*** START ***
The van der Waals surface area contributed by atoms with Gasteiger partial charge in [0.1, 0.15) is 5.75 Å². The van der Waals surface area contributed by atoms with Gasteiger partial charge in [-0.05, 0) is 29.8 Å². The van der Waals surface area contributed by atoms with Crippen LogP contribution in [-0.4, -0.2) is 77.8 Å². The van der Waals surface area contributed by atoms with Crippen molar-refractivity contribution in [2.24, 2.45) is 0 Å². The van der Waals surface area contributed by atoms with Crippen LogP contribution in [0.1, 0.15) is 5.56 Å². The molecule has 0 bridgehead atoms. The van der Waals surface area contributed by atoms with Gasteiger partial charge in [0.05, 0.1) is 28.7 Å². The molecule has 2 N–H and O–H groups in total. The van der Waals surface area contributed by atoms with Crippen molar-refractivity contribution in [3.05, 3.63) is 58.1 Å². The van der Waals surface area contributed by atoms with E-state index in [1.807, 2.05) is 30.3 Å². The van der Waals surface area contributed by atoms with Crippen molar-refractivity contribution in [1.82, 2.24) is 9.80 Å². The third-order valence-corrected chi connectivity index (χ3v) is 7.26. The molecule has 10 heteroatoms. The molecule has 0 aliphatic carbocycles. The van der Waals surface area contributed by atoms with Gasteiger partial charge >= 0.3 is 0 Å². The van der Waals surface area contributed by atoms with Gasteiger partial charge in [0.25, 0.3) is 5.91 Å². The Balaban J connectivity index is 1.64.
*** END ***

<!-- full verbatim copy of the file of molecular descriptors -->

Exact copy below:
The van der Waals surface area contributed by atoms with Gasteiger partial charge in [0.1, 0.15) is 5.75 Å². The van der Waals surface area contributed by atoms with Gasteiger partial charge in [-0.05, 0) is 29.8 Å². The van der Waals surface area contributed by atoms with Crippen LogP contribution in [-0.4, -0.2) is 77.8 Å². The van der Waals surface area contributed by atoms with Crippen molar-refractivity contribution in [2.24, 2.45) is 0 Å². The van der Waals surface area contributed by atoms with Crippen LogP contribution in [0.1, 0.15) is 5.56 Å². The molecule has 0 bridgehead atoms. The van der Waals surface area contributed by atoms with Gasteiger partial charge in [0.05, 0.1) is 28.7 Å². The molecule has 2 N–H and O–H groups in total. The van der Waals surface area contributed by atoms with Crippen molar-refractivity contribution in [3.05, 3.63) is 58.1 Å². The van der Waals surface area contributed by atoms with E-state index in [1.807, 2.05) is 30.3 Å². The van der Waals surface area contributed by atoms with Crippen molar-refractivity contribution in [1.82, 2.24) is 9.80 Å². The third-order valence-corrected chi connectivity index (χ3v) is 7.26. The molecule has 10 heteroatoms. The molecule has 0 aliphatic carbocycles. The van der Waals surface area contributed by atoms with Gasteiger partial charge >= 0.3 is 0 Å². The van der Waals surface area contributed by atoms with Gasteiger partial charge in [0.25, 0.3) is 5.91 Å². The Balaban J connectivity index is 1.64.